Marzemino is a red Italian wine grape that is primarily grown around Isera, south of Trentino. The wine is most noted for its mention in the opera Don Giovanni of Wolfgang Amadeus Mozart ("Versa il vino! Eccellente Marzemino!"). The vine ripens late and is susceptible to many grape diseases including oidium. Wine produced from the grape has a characteristic dark tint and light plummy taste.
Ampelographers have long theorized that the grape originated in northern Italy. Recent DNA profiling conducted at the research facility in San Michele all'Adige revealed Marzemino to have a parent-offspring relationship with the Friuli-Venezia Giulia wine grapes Refosco dal Peduncolo Rosso and Teroldego which gives further evidence to its likely origins in this region.
This ancient grape found its new homeland in Vallagarina. In fact, it seems to have originated in the Austrian city of Marzamin, imported by Trentino soldiers at the service of the Republic of Venice. In any case, it is associated by everyone with the Trentino and it is so renowned that it is mentioned in "Don Giovanni" by Mozart and Da Ponte. There is evidence that this variety of grape has been grown in the Lagarina Valley since the 15th Century .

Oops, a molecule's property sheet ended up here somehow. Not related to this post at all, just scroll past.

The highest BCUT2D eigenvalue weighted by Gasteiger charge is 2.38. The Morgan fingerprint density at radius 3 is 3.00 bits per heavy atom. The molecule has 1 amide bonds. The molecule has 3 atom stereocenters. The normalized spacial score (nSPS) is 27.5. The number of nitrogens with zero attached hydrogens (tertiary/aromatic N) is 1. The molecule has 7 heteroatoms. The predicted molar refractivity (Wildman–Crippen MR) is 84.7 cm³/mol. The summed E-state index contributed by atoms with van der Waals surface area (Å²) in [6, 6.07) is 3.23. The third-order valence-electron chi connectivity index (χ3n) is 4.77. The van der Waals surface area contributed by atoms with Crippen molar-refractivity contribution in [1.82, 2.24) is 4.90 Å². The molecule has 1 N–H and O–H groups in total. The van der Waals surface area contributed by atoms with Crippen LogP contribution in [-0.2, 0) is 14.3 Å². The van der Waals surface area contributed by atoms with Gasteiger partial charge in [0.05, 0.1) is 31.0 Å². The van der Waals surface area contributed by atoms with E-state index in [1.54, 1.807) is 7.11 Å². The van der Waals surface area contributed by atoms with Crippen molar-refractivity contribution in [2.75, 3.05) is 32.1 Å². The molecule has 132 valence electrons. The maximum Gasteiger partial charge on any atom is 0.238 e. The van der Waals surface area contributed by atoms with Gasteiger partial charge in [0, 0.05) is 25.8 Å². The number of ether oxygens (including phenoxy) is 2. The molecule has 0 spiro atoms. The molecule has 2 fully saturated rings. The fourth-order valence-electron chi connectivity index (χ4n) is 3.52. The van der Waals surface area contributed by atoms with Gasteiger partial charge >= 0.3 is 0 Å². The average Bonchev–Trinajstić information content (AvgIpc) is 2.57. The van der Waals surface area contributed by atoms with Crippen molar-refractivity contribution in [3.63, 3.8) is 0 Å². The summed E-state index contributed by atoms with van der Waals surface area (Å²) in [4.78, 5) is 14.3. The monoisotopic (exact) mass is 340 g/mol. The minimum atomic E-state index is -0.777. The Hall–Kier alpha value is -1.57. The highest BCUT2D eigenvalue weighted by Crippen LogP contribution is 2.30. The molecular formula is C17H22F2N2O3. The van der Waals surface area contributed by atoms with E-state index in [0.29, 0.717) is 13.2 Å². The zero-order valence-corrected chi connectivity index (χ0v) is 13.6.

The most known Marzemino is from Veneto, now also in Trentino, Lombardy, Friuli and Emilia. Not by chance it has many synonyms: Bassamino, Barzemin Berzamino, Berzemino, Marzemina, Marzemino Gentile, Marzemino d'Istria, etc.
Marzemino is grown throughout northern Italy most notably in the Lombardia, Trentino, Veneto and Friuli-Venezia Giulia wine region. In Lombardy it is often used as a blending grape, most often partnering with Barbera, Groppello, Merlot or Sangiovese. In Trentino, it is often made as a varietal wine. While it is believed to have played a minor role in the history of Chianti, today it is rarely seen in Tuscany.
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